The Courier-Mail



They’re young cre­ative types with an idea, a few bucks, a group of ea­ger mates and some cam­era equip­ment, who make their own short video se­ries for online au­di­ences.

With many at­tract­ing hun­dreds of thou­sands, some­times mil­lions of views, it’s no won­der the tra­di­tional tele­vi­sion in­dus­try is start­ing to take no­tice.

A few years ago, Ka­cie An­ning used a crowd-fund­ing web­site to raise $6000 to make Frag­ments of Fri­day — a six­episode com­edy about 20some­thing girl­friends and their booze-fu­elled week­end an­tics.

“Be­fore we even fin­ished film­ing, there was all this buzz and we got Screen Aus­tralia fund­ing to make a sec­ond sea­son … with the help of (pro­duc­ers) En­de­mol Aus­tralia,” she says.

The first in­stal­ment was re­leased online last month, with the sec­ond — made ear­lier this year — to fol­low in a few months’ time.

“Some peo­ple still ask me what TV chan­nel it’s go­ing to be on, be­cause they can’t get their head around the web only thing,” An­ning says. “But it’s chang­ing so fast.”

Here, some of the coun­try’s big­gest pro­duc­tion houses, in­clud­ing Fre­man­tle Media and En­de­mol, are in­vest­ing in unique web se­ries or de­vel­op­ment pro­grams for upand-com­ing writ­ers.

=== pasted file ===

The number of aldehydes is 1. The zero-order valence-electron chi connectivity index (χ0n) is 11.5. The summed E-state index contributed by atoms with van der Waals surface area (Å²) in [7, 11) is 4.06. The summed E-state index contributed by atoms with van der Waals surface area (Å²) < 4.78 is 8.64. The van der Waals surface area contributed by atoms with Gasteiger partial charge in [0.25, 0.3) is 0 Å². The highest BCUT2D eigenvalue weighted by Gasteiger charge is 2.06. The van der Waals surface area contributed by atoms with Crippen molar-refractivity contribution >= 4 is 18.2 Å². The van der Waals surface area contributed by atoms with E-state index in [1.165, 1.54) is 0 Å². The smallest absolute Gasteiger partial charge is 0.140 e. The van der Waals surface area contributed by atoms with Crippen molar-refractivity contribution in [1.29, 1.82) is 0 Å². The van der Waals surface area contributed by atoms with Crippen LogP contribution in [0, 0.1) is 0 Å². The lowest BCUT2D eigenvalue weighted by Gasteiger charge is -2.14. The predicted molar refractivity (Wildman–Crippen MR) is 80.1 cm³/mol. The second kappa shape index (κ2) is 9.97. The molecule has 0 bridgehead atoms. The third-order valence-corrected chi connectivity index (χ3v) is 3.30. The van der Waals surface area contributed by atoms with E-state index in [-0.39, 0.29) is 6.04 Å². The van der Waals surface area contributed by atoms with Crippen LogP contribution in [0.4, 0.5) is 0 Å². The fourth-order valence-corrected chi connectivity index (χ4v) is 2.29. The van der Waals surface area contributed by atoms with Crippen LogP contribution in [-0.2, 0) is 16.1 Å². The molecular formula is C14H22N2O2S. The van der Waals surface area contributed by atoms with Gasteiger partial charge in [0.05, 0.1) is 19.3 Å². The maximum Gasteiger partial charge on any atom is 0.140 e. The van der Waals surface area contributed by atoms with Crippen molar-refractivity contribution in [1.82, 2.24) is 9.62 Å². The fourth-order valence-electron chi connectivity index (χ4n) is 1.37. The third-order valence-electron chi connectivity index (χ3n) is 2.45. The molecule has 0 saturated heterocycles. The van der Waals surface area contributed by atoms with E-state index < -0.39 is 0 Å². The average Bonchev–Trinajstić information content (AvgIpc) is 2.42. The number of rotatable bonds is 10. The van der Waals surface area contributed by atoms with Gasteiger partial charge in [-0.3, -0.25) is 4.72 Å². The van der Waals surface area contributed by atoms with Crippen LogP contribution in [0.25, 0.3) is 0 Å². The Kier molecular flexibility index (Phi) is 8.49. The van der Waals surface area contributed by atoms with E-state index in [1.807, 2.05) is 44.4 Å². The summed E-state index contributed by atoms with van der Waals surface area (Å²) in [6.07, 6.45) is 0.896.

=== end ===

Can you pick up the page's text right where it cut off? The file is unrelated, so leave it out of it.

In the US, things are fur­ther along — a string of online shows have been picked up by ma­jor net­works in re­cent times, in­clud­ing the hit Com­edy Cen­tral se­ries Broad City.

Tim Phillips, Screen Aus­tralia’s dig­i­tal and mul­ti­plat­form fund­ing man­ager, says it’s an ex­cit­ing time for emerg­ing sto­ry­tellers.

“It feels like it’s re­ally ex­plod­ing,” Phillips says.

“All the big play­ers want to get in­volved. For them, it’s partly a tal­ent de­vel­op­ment op­por­tu­nity — find­ing these writ­ers and pro­duc­ers they mightn’t have oth­er­wise come across — and a cost-ef­fec­tive way of ex­plor­ing and ex­per­i­ment­ing.”

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